Tony Greig rocked the establishment in walking away from high office as England captain to play a key role in setting up Kerry Packer’s breakaway ‘circus’ in 1977.
Sportsmail pays tribute to one of the most significant cricketers in the history of the game by recalling how the late, great Ian Wooldridge broke the seismic news of the Packer revolution exclusively on the front page of the Daily Mail. And how Greig, who died in Sydney on Saturday at the age of 66, was finally welcomed back into the home of the game when he was invited to deliver the Spirit of Cricket Cowdrey lecture by MCC at Lord’s last summer.
On May 9, 1977, under the headline ‘World’s top cricketers turn “pirate” ’, Ian Wooldridge wrote: ‘In a player revolution unprecedented in sport the world’s top 34 Test cricketers have secretly signed contracts to become freelance mercenaries. Disenchanted by low pay and what they regarded as doormat treatment by cricketing authorities throughout the world they are to play exhibition “Tests” for television and ten times the money.
‘The new Dogs of Cricket include England captain Tony Greig and 13 of the Australian touring party (in England at the time). The possibility must be faced that Greig’s involvement will be seen at Lord’s as defection and that he will be removed from the captaincy this summer. Overnight. the whole balance of world cricket has shifted.’
Last June, 35 years after being ostracised from the established game, Greig, whose career of 58 Tests, 14 of them as England captain, was ended by his shocking switch, stood tall at the home of cricket and explained, at the behest of MCC, why he made the move that changed the game for ever.
Greig said: ‘I must explain my reasons for sacrificing the most coveted role in world cricket, the England captaincy, to become involved with an Australian television tycoon. A quote from the transcript of my meeting with Kerry Packer, five days after the Centenary Test on March 22, 1977, gives the best insight of how I felt at the time:
“Kerry, money is not my major concern. I’m nearly 31 years old. I’m probably two or three failures from being dropped from the England team. Ian Botham is going to be a great player and there won’t be room in the England side for both of us.
“England captains such as Tony Lewis, Brian Close, Colin Cowdrey, Ray Illingworth and Mike Denness all lost the captaincy long before they expected. I won’t be any different. I don’t want to finish up in a mundane job when they drop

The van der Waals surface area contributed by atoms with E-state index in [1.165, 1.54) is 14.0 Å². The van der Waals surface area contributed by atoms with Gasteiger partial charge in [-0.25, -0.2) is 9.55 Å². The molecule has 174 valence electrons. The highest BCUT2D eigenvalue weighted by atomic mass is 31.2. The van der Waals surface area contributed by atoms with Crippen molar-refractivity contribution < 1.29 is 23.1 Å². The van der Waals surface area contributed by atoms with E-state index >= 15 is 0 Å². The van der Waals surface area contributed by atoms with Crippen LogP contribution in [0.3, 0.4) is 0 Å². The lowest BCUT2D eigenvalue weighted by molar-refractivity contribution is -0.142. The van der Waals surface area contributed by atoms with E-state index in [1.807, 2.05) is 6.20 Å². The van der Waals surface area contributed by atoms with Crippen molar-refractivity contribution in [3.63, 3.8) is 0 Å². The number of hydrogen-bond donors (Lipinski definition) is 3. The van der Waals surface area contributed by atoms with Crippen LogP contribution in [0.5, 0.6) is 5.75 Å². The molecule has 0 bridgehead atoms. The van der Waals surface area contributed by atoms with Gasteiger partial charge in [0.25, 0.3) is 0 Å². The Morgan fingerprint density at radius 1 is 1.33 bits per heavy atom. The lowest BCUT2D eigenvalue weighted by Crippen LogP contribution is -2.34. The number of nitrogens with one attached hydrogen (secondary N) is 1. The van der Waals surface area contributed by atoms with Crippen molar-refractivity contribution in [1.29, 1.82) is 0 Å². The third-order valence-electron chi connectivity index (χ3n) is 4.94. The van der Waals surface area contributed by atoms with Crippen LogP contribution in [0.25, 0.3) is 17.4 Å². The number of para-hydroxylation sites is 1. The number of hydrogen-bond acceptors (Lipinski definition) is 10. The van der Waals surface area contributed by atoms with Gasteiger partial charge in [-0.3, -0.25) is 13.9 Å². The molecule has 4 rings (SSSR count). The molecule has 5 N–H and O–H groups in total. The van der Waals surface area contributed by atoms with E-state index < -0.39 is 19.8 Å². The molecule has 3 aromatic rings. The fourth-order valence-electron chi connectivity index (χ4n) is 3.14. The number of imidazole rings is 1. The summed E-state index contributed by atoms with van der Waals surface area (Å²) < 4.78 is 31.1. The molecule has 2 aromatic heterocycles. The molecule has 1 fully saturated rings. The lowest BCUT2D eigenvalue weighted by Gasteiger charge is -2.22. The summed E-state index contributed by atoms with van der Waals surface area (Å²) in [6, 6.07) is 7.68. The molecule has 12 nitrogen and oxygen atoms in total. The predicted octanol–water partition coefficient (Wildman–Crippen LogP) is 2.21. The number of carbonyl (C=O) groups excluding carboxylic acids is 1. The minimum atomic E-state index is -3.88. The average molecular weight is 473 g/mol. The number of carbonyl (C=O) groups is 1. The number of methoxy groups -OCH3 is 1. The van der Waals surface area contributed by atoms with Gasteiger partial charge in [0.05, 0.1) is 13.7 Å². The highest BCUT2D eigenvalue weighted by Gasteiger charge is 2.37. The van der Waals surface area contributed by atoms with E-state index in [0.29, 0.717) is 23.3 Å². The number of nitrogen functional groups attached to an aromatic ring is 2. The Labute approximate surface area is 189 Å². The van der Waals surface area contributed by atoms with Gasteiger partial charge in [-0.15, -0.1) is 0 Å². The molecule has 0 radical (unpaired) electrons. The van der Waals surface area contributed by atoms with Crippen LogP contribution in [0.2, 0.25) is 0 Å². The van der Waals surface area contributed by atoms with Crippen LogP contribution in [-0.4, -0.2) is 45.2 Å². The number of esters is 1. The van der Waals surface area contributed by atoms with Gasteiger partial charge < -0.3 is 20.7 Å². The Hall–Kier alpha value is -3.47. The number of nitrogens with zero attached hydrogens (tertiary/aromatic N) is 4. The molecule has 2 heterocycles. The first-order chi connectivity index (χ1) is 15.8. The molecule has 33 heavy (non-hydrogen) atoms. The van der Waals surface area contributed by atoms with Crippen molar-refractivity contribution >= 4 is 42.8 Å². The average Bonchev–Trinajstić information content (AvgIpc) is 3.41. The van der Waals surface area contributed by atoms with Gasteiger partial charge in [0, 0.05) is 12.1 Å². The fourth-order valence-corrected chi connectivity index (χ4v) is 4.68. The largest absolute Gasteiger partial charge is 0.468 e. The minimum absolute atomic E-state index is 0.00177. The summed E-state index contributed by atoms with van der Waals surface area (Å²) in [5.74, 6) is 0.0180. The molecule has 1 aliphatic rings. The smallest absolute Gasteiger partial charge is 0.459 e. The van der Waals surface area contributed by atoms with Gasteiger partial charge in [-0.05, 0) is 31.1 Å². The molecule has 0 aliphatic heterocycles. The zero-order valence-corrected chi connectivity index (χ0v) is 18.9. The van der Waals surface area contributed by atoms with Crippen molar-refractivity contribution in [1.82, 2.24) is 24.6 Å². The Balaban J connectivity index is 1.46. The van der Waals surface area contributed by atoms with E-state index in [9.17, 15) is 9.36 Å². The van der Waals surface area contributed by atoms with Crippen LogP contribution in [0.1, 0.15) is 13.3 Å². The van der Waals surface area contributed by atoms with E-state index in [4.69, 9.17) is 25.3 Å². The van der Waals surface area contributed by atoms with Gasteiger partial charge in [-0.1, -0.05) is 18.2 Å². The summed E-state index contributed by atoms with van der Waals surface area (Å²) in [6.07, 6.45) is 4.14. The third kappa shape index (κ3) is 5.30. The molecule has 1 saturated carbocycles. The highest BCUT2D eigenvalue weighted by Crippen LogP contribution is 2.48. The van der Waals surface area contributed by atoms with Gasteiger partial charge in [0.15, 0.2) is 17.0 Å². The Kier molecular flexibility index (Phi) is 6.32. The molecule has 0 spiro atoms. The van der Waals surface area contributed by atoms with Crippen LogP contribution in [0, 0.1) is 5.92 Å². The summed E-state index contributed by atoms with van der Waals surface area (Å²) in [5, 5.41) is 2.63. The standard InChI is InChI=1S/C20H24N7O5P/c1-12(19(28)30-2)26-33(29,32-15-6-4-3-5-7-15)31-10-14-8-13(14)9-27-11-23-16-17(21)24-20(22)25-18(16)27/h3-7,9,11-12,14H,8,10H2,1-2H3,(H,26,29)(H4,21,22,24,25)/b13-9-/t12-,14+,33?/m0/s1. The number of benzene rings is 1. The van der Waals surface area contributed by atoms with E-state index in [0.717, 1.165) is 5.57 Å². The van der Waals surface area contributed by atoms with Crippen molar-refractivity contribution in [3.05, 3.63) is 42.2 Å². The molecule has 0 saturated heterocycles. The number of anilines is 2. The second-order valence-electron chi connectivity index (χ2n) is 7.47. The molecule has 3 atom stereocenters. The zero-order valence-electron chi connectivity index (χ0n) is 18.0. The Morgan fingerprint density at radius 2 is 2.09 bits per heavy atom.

me. I’m not trained to do anything. I am at the stage of my life when my family’s future is more important than anything else. If you guarantee me a job for life within your organisation, I will sign”.
Greig worked as a commentator for Packer’s Channel Nine in Australia until his death from a heart attack, after being diagnosed with lung cancer in October.
He continued at Lord’s: ‘Obviously there were also key issues with the England administrators that disturbed me which I felt would never be resolved. I couldn’t understand why we were only paid £210 a Test when we were playing in front of packed houses. The psyche of the administrators was that the honour of playing for England was enough — money shouldn’t be a consideration.
‘Consequently I couldn’t see an end to the game under-selling itself and there appeared to be no hope of expanding the revenue base for Test and county players alike unless there was a revolution, or at least a big upheaval. I have never had any doubt that I did the right thing by my family and by cricket. I have worked for Kerry Packer’s organisation for 35 years and my family’s future has been secured.
‘After the initial nastiness and internal feuding, cricket and cricketers also did quite well out of World Series Cricket.
‘WSC ensured cricket reinvented itself to survive the changing world.
‘WSC was the jolt the administrators needed and it flagged the message that they were substantially under-selling the sport to TV.
‘Players immediately received substantially more money at both Test and first-class level, which increased the longevity of their careers.
‘Companies saw the value in using cricket as a marketing tool.
‘TV coverage improved significantly, which increased interest in the sport.
‘Night cricket created a new audience, both in terms of television and at the ground, and generated significantly more income.
‘Cricket’s success inspired other sports to imitate cricket with things such as TV coverage and sponsorships.’
Greig concluded: ‘Cricket as we know and love it still has plenty of problems. Most can be solved if the International Cricket Council members put the game’s interests before their own; if India accepts the survival of Test cricket as non-negotiable; if India accepts its responsibility as leader of the cricket world; if it embraces Nelson Mandela’s philosophy of not seeking retribution; and if it embraces the Spirit of Cricket and governs in the best interests of world cricket, not just for India and its business partners.
‘What we have is a game with its roots deep in the 19th century but, like a magnificent English oak, continues to spread its luxuriant branches in the 21st century.
‘If we want our children’s children to be able to climb on that tree, we must do everything in our power to ensure that the tree can live.
‘To do that, no matter where we come from in the world, we must be guided by the paramount and enlightening thing that Colin Cowdrey, a man so courteous he called Jeff Thomson “Mr Thomson” out in the middle, knew and cherished so well. The Spirit of Cricket.’ – Daily Mail